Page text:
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Social Responsibility and Stakeholders of Pharmaceutical Companies

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Conduct online research on pharmaceutical companies and answer the following questions:

1. What social responsibilities do pharmaceutical companies have that differs from other types of companies?
2. Who are the primary stakeholders a pharmaceutical company has and how do you think they are prioritized?
3. Do you think pharmaceutical companies are justified in charging such high prices for certain medications or do you believe their high overhead cost (research, employing people, and advertising) justifies what the charge?

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The websites researched were:
Glaxo-Smith Kline at http://www.gsk.com/
Merck at http://www.merck.com/
Johnson & Johnson at http://www.jnj.com/connect/about-jnj/company-structure/pharmaceutical-companies/

1. I researched the three pharmaceutical companies listed, and all three companies devoted at least one full website page to discussing their responsibilities from both a social and ethical standpoint. The companies discussed their role as leaders, and what that means from a social point of view.

I would also agree that the social responsibilities for the companies differ greatly from that of other organizations. I think that the drug industries have a primary role in providing assistance to both developing and struggling countries around the world. I believe that the pharmaceutical companies should be providing medicines to communities that are so overrun by disease, that the normal, ordinary acts of life in the community as a whole are ...

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The solution answers questions on the social responsibility and stakeholders of pharmaceutical companies in 590 with support from 4 sources referenced.

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It is my belief that pharmaceutical companies are not justified in charging such high prices for certain medications. There should be a form of leniency in a pharmaceutical companies pricing strategy. Consequently, these companies are taking advantage of the general population that requires medications due to adverse circumstances. Many patients are barely making ends meet and are forced with the decision of what is more important "food" or "prescription drugs?" It appears that in today's society, good health has been issued a very expensive price tag. I often witness patients with severe medical conditions, needing a plethora of medications, and are unable to purchase those medications due to the astronomical charges associated with purchasing the medicines they need. Prescription drug costs tend to vary according to the prescription drug coverage applied or lack thereof, prices ranging from $50-$150 with insurance and $200-$500 without insurance. Should patients suffer the consequences of the pharmaceutical companies integrated high-overhead cost? Or should patients' preventative measures of survival be predicated upon their ability to pay for a corporate executives' salary? Nevertheless a patient's journey of survival is continuous.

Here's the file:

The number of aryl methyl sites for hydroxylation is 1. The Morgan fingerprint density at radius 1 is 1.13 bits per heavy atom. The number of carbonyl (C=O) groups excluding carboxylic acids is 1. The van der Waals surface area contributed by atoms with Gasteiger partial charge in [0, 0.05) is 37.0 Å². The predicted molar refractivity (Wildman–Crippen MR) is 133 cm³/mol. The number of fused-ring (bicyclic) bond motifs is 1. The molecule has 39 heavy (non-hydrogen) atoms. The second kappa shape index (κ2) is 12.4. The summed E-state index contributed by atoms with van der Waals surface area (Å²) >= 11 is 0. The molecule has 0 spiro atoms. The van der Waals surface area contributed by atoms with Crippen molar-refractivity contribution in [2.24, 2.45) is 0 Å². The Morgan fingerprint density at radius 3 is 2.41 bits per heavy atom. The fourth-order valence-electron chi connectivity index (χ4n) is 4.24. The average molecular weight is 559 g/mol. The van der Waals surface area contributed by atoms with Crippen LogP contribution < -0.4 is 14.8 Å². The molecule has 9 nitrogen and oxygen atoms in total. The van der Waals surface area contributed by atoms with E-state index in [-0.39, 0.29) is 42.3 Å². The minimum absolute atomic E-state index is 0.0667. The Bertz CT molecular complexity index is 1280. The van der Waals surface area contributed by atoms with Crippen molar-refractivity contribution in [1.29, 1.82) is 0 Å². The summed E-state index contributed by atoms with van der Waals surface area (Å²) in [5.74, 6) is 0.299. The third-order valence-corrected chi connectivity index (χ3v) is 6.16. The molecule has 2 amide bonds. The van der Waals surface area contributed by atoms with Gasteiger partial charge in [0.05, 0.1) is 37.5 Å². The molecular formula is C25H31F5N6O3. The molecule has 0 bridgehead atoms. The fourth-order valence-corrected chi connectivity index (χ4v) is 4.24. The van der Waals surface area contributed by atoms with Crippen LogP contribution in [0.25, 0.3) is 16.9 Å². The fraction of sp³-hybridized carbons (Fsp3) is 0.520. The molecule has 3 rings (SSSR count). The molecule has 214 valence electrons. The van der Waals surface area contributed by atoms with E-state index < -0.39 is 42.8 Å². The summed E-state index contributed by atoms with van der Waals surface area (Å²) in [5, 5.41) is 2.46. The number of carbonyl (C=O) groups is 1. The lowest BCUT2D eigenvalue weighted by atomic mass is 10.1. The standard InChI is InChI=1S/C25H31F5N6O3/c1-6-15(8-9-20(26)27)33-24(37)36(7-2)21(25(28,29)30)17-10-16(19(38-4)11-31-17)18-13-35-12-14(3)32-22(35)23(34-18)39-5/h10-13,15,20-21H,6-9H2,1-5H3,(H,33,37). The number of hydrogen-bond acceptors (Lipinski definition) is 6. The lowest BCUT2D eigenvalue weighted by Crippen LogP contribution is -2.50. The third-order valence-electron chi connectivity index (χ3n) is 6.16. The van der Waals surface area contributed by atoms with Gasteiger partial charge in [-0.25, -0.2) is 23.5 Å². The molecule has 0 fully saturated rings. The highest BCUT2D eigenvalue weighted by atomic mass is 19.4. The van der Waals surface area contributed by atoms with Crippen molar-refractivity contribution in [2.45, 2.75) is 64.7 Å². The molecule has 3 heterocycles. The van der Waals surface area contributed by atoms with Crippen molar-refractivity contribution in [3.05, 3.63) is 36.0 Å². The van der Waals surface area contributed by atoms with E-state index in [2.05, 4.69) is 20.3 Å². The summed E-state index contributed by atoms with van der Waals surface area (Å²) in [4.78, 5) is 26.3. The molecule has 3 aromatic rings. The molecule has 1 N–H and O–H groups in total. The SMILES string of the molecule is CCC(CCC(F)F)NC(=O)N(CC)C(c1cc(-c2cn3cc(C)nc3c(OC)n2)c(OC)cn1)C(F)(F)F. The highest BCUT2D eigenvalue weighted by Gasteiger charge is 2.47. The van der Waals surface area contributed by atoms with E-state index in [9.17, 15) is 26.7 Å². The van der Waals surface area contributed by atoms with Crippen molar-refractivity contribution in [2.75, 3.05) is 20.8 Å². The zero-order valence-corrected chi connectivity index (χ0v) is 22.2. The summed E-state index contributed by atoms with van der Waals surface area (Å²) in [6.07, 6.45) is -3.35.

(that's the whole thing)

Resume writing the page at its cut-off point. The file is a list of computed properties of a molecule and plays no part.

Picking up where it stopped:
Pharmaceutical companies' social responsibilities that may differ from other companies include assisting the public with medicinal needs. These organizations have an obligation to improve medical conditions by introducing new medication to patients globally; build awareness of disease prevention, diagnosis, treatments available and health care alternatives; and to work towards continuous improvement efforts (Pfizer, 2010).

The primary stakeholders for pharmaceutical companies may include:
? Employees
? Communities
? Shareholders
? Investors
? Government
? Suppliers

"Pfizer for example, has two stakeholder specific engagement policies: Pfizer's Global Policy on Interactions with Healthcare Professionals and Pfizer Principles for Working in Partnership with Patient Advocacy Groups. Both identify the key principles that should underpin engagement with health care professional and Patient advocacy groups respectively (Pfizer Inc., 2007). Neither policy however is of a high quality. While they both make a commitment to being open about how engagement with stakeholders affects decisions, they do not identify when stakeholders can expect to be engaged in company decision making, or provide assurance that pharmaceutical companies will change policy as a result of engagement" (Pfizer Inc., 2007).

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